Importance of Personal Branding in Your Job Search
By Career Transition Coach Andrea Abernethy
In this highly competitive job market, a well written resumé is just one tool necessary to market ourselves into a great new job. As important is the development of a personal brand.
What’s that? Think about Coke, Kellogg’s Cereals, American Express or any successful company. All these brands convey a message that helps to define them. And that’s what you need to become memorable and perhaps more importantly, to stand out among the other candidates for that job you’re chasing.
A personal brand can develop from our own mission statement. It can serve as a tagline that tells the interviewer or employer what makes us different, why we are special and desirable, and why we are the best choice over other applicants with similar backgrounds and experience. Just like Coke conveys an energy pick-up and Kellogg’s says cereal, so our brand must convey who we are and how we benefit a prospective employer.
Now use your brand to market yourself.
When developing our personal brand we should be thinking about what we want to achieve in a new job and think about what companies and positions we will be targeting. In our marketing story we should also be communicating our values and strengths and our short and long term goals. We should include words that characterize our personalities and are memorable to the employer. Communicate what makes us stand out and what sets us apart from the other applicants being interviewed for the same position.
Our brand should also include information about our skills, abilities, education, and professional experiences. Our passion and personality should show through in our statement. The personal brand may also include adjectives or descriptions of how we are perceived by friends and acquaintances and how coworkers would describe us.
So how about an example? “Early in my public relations career, I created a brand for myself (unknowingly then) based on my ability to tell stories through the news media and to build positive relationships with the press,” explains Ed Weirauch, one of our Barton Career Transition Coaches. “Without realizing it at that time, I had created a brand for myself: the media guy or the press pitcher.”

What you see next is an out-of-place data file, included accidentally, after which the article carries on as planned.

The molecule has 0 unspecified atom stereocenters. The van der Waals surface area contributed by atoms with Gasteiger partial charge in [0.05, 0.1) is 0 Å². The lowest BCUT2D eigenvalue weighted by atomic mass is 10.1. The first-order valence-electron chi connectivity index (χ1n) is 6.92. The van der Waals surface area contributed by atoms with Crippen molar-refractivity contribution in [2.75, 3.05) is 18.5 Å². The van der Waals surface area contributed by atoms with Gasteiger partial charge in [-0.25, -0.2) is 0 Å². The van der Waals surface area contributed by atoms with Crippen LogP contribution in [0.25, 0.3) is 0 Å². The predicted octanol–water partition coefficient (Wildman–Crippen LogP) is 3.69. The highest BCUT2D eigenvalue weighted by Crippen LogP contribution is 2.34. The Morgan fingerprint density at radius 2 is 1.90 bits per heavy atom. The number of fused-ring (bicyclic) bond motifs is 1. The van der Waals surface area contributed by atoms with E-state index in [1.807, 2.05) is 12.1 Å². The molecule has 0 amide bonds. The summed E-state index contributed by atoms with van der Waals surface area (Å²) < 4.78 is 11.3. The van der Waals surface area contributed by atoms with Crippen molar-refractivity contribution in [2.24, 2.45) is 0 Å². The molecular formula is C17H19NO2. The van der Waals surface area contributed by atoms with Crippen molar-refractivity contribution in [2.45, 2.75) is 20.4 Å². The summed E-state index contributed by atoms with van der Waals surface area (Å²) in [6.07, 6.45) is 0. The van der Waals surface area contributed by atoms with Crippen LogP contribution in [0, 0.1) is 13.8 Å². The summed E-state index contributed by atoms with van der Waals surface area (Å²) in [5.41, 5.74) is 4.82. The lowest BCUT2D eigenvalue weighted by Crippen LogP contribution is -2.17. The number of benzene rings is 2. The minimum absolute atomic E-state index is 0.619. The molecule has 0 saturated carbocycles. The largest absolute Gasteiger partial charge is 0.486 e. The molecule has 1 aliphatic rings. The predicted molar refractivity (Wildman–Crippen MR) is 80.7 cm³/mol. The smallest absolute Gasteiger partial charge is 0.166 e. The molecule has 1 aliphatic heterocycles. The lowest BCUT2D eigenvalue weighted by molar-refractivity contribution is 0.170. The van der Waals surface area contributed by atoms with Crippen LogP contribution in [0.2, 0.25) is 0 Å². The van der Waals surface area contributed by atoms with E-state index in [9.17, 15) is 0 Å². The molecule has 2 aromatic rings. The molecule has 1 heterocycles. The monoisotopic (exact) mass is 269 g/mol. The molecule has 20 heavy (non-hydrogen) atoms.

When working as a Career Coach at Barton Career Advisors we ask our coaching clients to work on developing their story or three minute “mission statement”. The client can practice and perfect their Personal Brand with us before going to the interview so they feel more confident and well versed in their unique selling proposition to “wow” the employer into looking no further for qualified applicants. The client will sell themselves so the employer will decide that the most desirable and valuable applicant is sitting right in front of them.
For many people, personal brands and selling yourself can be a foreign concept or even one that makes us uncomfortable… “me, a sell-out?” That’s not quite our point. In this post-recession economy, you MUST be able to sell (as in ‘market’ or ‘put out there’) yourself so you’ll get the job you want. And key to this is your ability to develop your brand.
So complete this analogy: Coke is refreshing as Kellogg’s is a good breakfast as I am…
Finish that thought and you’ll have your personal brand.
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